The Raw Materials of FP&A

The Raw Materials of FP&A

By Karl Kern, Founder/President, Kern Analytics LLC

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FP&A practitioners rely on raw materials, i.e. data, to conduct their work.  In order to conduct their work a variety of data types should be utilized. There are three types of data that FP&A practitioners should utilize.

The first type of data is financial numbers. Financial numbers must be utilized due to the goal of FP&A. The goal of FP&A is to assess whether wealth is or will be created based on decisions within businesses. These decisions can be assessed through elements within financial statements. Income, stockholders’ equity, and cash are the elements most commonly used to assess wealth. These elements are expressed through financial numbers so it seems foolish to describe their importance but it is necessary to do so. This is due to the role of other data types.

The second type of data is non-financial numbers. In accounting non-financial numbers have been emphasized through measurement systems like The Balanced Scorecard. The purpose of The Balanced Scorecard is to assess the performance of businesses through perspectives other than financial like the perspectives of customers, internal processes, and employees. Assessing performance through perspectives other than financial rely on measurements that are numerical but non-financial; examples are the number of customer complaints, the amount of time to fulfill an order, and the number of employee suggestions per month. It is non-financial measurements like these and others that can be utilized by FP&A practitioners. FP&A practitioners can use these measurements to acquire insight into activities that ultimately affect traditional measurements used by FP&A practitioners like revenues and expenses. It is the use of non-financial numbers that FP&A practitioners can rely on to conduct their work but numbers should not be the only type of data used.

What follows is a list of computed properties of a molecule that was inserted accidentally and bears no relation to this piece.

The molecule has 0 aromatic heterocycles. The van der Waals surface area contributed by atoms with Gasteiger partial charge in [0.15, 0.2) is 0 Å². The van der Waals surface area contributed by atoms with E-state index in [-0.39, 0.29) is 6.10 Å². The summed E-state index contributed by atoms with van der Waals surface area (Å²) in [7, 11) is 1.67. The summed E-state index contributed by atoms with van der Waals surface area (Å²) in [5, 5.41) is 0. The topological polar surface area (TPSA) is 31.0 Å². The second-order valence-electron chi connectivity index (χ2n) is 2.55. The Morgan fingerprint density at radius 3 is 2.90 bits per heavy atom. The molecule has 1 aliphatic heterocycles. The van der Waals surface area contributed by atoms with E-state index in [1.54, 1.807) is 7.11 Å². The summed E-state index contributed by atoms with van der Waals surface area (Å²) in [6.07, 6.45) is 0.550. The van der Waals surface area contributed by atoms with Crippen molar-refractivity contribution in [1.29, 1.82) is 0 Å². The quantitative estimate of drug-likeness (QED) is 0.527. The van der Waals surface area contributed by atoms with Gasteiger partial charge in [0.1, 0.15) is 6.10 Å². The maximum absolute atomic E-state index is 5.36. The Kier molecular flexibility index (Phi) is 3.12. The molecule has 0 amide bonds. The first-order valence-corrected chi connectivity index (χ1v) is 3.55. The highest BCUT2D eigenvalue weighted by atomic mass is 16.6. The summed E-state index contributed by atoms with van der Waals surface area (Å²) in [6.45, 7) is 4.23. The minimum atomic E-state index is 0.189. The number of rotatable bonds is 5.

The third type of data is qualitative. Examples of this type of data are customer names, product names, and vendor names. These examples help FP&A practitioners acquire insight into who companies conduct relationships with and what they not only acquire but also provide in order to develop these relationships. These examples are typically found within accounting software however the desire to learn more about how businesses function has created the opportunity to access qualitative data through other software packages. Statistical software like Python and R can access data from social media services like Facebook and Twitter. These services contain qualitative data that provides deeper insight into how businesses conduct relationships through comments within posts and tweets. This deeper insight can give FP&A practitioners another perspective into the current as well as future financial health of businesses.

There are a number of data types that can influence one’s actions. Financial numbers, non-financial numbers, and words can determine how people evaluate situations and respond to them. FP&A practitioners should take a leadership role in helping people understand the strengths as well as the weaknesses of using various types of data within their businesses.